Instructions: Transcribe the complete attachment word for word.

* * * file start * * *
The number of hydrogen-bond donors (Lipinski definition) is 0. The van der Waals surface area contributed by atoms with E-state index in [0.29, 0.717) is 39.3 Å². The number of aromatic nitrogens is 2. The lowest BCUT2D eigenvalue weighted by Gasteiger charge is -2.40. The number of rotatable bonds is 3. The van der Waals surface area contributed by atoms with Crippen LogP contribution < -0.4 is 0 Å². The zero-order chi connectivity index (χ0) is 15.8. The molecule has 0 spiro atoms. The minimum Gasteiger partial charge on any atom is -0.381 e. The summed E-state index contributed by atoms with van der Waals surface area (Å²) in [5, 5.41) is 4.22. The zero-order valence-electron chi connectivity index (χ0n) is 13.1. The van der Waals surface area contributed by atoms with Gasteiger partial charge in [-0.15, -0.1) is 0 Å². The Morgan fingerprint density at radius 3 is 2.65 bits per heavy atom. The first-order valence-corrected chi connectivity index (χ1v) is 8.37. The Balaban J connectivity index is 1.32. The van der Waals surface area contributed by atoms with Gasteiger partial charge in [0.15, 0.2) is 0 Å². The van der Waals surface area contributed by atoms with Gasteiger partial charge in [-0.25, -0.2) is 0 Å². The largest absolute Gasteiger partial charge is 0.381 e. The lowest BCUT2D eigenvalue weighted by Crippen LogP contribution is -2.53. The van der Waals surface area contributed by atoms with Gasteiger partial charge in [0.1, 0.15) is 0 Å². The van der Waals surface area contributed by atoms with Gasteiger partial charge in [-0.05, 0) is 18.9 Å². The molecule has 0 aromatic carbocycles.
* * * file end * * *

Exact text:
The number of hydrogen-bond donors (Lipinski definition) is 0. The van der Waals surface area contributed by atoms with E-state index in [0.29, 0.717) is 39.3 Å². The number of aromatic nitrogens is 2. The lowest BCUT2D eigenvalue weighted by Gasteiger charge is -2.40. The number of rotatable bonds is 3. The van der Waals surface area contributed by atoms with Crippen LogP contribution < -0.4 is 0 Å². The zero-order chi connectivity index (χ0) is 15.8. The molecule has 0 spiro atoms. The minimum Gasteiger partial charge on any atom is -0.381 e. The summed E-state index contributed by atoms with van der Waals surface area (Å²) in [5, 5.41) is 4.22. The zero-order valence-electron chi connectivity index (χ0n) is 13.1. The van der Waals surface area contributed by atoms with Gasteiger partial charge in [-0.15, -0.1) is 0 Å². The Morgan fingerprint density at radius 3 is 2.65 bits per heavy atom. The first-order valence-corrected chi connectivity index (χ1v) is 8.37. The Balaban J connectivity index is 1.32. The van der Waals surface area contributed by atoms with Gasteiger partial charge in [0.15, 0.2) is 0 Å². The van der Waals surface area contributed by atoms with Gasteiger partial charge in [-0.25, -0.2) is 0 Å². The largest absolute Gasteiger partial charge is 0.381 e. The lowest BCUT2D eigenvalue weighted by Crippen LogP contribution is -2.53. The van der Waals surface area contributed by atoms with Gasteiger partial charge in [0.1, 0.15) is 0 Å². The van der Waals surface area contributed by atoms with Gasteiger partial charge in [-0.05, 0) is 18.9 Å². The molecule has 0 aromatic carbocycles.